The Cultural Rise of a Superpower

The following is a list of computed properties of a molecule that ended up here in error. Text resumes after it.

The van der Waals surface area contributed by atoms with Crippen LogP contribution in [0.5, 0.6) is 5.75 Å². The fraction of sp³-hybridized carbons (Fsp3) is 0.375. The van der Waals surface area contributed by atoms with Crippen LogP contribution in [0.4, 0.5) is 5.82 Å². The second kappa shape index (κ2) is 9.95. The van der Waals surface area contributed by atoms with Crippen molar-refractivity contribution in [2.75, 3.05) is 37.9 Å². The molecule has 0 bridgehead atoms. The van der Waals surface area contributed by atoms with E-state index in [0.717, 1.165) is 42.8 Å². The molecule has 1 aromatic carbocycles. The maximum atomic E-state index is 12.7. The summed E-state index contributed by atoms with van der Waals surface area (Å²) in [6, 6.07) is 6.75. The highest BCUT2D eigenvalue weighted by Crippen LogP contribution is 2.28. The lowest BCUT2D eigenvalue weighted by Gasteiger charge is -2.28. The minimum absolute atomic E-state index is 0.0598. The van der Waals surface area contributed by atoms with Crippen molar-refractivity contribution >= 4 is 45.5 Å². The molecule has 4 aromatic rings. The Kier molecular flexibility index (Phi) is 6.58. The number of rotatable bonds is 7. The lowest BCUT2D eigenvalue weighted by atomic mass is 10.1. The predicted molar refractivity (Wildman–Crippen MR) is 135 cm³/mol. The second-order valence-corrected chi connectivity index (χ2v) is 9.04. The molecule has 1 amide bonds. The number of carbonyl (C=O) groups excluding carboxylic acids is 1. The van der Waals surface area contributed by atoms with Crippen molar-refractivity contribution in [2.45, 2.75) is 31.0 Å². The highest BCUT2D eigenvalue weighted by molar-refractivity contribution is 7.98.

The five-year project “The Days of Rome” (I Giorni di Roma” ) in the Capitolini museum in Rome, each year there will be an exhibition about art in the Roman Empire, opens with an exhibition of masterpieces of ancient art dating back to the period following the conquest campaigns in Greece f rom the end of III century BC to the second half of the 1st century BC. This was one of the most crucial periods for the future cultural and artistic identity of Rome, not only in the Republican age. The exhibition begins from the time of the founding of the Roman Empire, when Rome gradually gained control over the Mediterranean, from Spain to the coasts of Asia Minor. This period sees the formation of a purely Roman figurative language, which treasured Greek artistic tradition, duly understood, absorbed and modified over the years. This is the period in which the ruling elite realized, with increasing awareness, the consolidation of its prestige and expressed it through art. Between the III and the I century BC, Rome became the only hegemonic power over the entire Mediterranean basin. After the successful military campaigns in Greece and Magna Graecia, large amount of money and the rich spoils of war caused a change in taste that turned into a cultural revolution. Works of Greek art were exhibited during the triumphal procession of the generals. Consequently, a large number of Greek craftsmen, architects, tutors, doctors and artists arrived in Rome. So, despite the opposition of conservative elites (like anti-American quota today), the rapid hellenisation changed the city through the mixture of Greek and Roman models.